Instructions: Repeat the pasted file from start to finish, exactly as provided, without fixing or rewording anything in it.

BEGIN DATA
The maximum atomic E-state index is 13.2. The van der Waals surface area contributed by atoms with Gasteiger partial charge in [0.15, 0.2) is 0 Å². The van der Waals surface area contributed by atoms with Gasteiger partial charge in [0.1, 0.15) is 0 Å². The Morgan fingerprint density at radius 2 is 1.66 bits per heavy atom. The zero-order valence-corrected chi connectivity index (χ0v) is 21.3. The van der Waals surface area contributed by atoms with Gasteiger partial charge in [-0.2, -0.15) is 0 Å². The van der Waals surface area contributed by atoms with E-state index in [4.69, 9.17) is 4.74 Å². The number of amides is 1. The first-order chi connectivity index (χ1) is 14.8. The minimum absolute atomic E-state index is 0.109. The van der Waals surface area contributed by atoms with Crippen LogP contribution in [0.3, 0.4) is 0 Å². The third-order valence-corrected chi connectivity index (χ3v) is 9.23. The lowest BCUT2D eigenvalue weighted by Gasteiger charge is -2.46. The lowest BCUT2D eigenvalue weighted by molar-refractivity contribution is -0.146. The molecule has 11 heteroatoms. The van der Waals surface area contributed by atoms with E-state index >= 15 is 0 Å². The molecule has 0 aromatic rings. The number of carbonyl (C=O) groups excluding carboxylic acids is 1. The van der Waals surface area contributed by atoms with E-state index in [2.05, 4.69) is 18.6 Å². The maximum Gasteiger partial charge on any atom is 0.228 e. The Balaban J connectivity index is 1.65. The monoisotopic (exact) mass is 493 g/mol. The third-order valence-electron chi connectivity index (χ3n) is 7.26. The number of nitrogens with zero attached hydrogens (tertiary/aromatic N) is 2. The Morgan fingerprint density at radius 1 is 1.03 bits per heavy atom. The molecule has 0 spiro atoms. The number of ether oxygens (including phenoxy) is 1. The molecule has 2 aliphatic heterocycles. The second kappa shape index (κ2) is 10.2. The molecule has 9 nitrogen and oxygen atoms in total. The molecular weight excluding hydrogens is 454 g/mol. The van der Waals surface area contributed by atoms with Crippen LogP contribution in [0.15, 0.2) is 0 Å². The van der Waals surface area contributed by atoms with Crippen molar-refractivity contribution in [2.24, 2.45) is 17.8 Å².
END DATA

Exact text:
The maximum atomic E-state index is 13.2. The van der Waals surface area contributed by atoms with Gasteiger partial charge in [0.15, 0.2) is 0 Å². The van der Waals surface area contributed by atoms with Gasteiger partial charge in [0.1, 0.15) is 0 Å². The Morgan fingerprint density at radius 2 is 1.66 bits per heavy atom. The zero-order valence-corrected chi connectivity index (χ0v) is 21.3. The van der Waals surface area contributed by atoms with Gasteiger partial charge in [-0.2, -0.15) is 0 Å². The van der Waals surface area contributed by atoms with E-state index in [4.69, 9.17) is 4.74 Å². The number of amides is 1. The first-order chi connectivity index (χ1) is 14.8. The minimum absolute atomic E-state index is 0.109. The van der Waals surface area contributed by atoms with Crippen LogP contribution in [0.3, 0.4) is 0 Å². The third-order valence-corrected chi connectivity index (χ3v) is 9.23. The lowest BCUT2D eigenvalue weighted by Gasteiger charge is -2.46. The lowest BCUT2D eigenvalue weighted by molar-refractivity contribution is -0.146. The molecule has 11 heteroatoms. The van der Waals surface area contributed by atoms with E-state index >= 15 is 0 Å². The molecule has 0 aromatic rings. The number of carbonyl (C=O) groups excluding carboxylic acids is 1. The van der Waals surface area contributed by atoms with E-state index in [2.05, 4.69) is 18.6 Å². The maximum Gasteiger partial charge on any atom is 0.228 e. The Balaban J connectivity index is 1.65. The monoisotopic (exact) mass is 493 g/mol. The third-order valence-electron chi connectivity index (χ3n) is 7.26. The number of nitrogens with zero attached hydrogens (tertiary/aromatic N) is 2. The Morgan fingerprint density at radius 1 is 1.03 bits per heavy atom. The molecule has 0 spiro atoms. The number of ether oxygens (including phenoxy) is 1. The molecule has 2 aliphatic heterocycles. The second kappa shape index (κ2) is 10.2. The molecule has 9 nitrogen and oxygen atoms in total. The molecular weight excluding hydrogens is 454 g/mol. The van der Waals surface area contributed by atoms with Crippen LogP contribution in [0.15, 0.2) is 0 Å². The van der Waals surface area contributed by atoms with Crippen molar-refractivity contribution in [2.24, 2.45) is 17.8 Å².